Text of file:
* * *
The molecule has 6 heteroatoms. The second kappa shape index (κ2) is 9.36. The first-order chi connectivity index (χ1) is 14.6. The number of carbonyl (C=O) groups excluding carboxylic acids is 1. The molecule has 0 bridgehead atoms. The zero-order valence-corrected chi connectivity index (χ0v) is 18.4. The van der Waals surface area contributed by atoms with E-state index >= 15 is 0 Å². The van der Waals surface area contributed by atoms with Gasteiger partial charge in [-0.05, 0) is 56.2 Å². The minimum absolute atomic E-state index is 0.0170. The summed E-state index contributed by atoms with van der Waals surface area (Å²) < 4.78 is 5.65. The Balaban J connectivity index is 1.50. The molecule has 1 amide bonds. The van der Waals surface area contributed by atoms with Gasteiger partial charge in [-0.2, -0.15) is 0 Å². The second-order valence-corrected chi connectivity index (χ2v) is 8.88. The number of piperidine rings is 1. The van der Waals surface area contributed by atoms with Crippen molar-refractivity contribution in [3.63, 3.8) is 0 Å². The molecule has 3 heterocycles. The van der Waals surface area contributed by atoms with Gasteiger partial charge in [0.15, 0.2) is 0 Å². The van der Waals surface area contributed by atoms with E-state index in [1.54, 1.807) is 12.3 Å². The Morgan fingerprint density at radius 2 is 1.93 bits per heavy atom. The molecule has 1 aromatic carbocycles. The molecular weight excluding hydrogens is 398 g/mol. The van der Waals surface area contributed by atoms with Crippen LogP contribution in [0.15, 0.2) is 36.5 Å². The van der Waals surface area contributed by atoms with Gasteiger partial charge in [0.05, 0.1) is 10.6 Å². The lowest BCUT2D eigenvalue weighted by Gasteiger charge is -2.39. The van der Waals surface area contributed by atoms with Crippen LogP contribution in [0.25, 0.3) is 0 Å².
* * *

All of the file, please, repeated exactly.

The molecule has 6 heteroatoms. The second kappa shape index (κ2) is 9.36. The first-order chi connectivity index (χ1) is 14.6. The number of carbonyl (C=O) groups excluding carboxylic acids is 1. The molecule has 0 bridgehead atoms. The zero-order valence-corrected chi connectivity index (χ0v) is 18.4. The van der Waals surface area contributed by atoms with E-state index >= 15 is 0 Å². The van der Waals surface area contributed by atoms with Gasteiger partial charge in [-0.05, 0) is 56.2 Å². The minimum absolute atomic E-state index is 0.0170. The summed E-state index contributed by atoms with van der Waals surface area (Å²) < 4.78 is 5.65. The Balaban J connectivity index is 1.50. The molecule has 1 amide bonds. The van der Waals surface area contributed by atoms with Gasteiger partial charge in [-0.2, -0.15) is 0 Å². The second-order valence-corrected chi connectivity index (χ2v) is 8.88. The number of piperidine rings is 1. The van der Waals surface area contributed by atoms with Crippen molar-refractivity contribution in [3.63, 3.8) is 0 Å². The molecule has 3 heterocycles. The van der Waals surface area contributed by atoms with Gasteiger partial charge in [0.15, 0.2) is 0 Å². The van der Waals surface area contributed by atoms with E-state index in [1.54, 1.807) is 12.3 Å². The Morgan fingerprint density at radius 2 is 1.93 bits per heavy atom. The molecule has 1 aromatic carbocycles. The molecular weight excluding hydrogens is 398 g/mol. The van der Waals surface area contributed by atoms with Crippen LogP contribution in [0.15, 0.2) is 36.5 Å². The van der Waals surface area contributed by atoms with Gasteiger partial charge in [0.05, 0.1) is 10.6 Å². The lowest BCUT2D eigenvalue weighted by Gasteiger charge is -2.39. The van der Waals surface area contributed by atoms with Crippen LogP contribution in [0.25, 0.3) is 0 Å².